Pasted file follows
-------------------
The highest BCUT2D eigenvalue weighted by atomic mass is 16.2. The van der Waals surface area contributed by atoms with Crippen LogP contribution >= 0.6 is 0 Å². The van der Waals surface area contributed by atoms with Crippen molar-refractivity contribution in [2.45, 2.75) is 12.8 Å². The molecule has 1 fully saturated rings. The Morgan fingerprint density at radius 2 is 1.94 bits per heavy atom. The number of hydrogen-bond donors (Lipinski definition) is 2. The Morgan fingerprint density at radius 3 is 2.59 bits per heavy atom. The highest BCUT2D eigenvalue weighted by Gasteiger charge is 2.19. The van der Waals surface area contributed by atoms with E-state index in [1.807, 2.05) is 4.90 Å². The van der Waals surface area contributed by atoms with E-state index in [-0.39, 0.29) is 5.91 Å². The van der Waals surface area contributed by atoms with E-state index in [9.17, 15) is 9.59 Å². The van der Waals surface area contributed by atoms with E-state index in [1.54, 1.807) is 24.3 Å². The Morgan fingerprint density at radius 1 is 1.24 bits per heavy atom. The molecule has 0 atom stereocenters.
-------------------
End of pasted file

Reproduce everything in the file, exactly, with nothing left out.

The highest BCUT2D eigenvalue weighted by atomic mass is 16.2. The van der Waals surface area contributed by atoms with Crippen LogP contribution >= 0.6 is 0 Å². The van der Waals surface area contributed by atoms with Crippen molar-refractivity contribution in [2.45, 2.75) is 12.8 Å². The molecule has 1 fully saturated rings. The Morgan fingerprint density at radius 2 is 1.94 bits per heavy atom. The number of hydrogen-bond donors (Lipinski definition) is 2. The Morgan fingerprint density at radius 3 is 2.59 bits per heavy atom. The highest BCUT2D eigenvalue weighted by Gasteiger charge is 2.19. The van der Waals surface area contributed by atoms with E-state index in [1.807, 2.05) is 4.90 Å². The van der Waals surface area contributed by atoms with E-state index in [-0.39, 0.29) is 5.91 Å². The van der Waals surface area contributed by atoms with E-state index in [9.17, 15) is 9.59 Å². The van der Waals surface area contributed by atoms with E-state index in [1.54, 1.807) is 24.3 Å². The Morgan fingerprint density at radius 1 is 1.24 bits per heavy atom. The molecule has 0 atom stereocenters.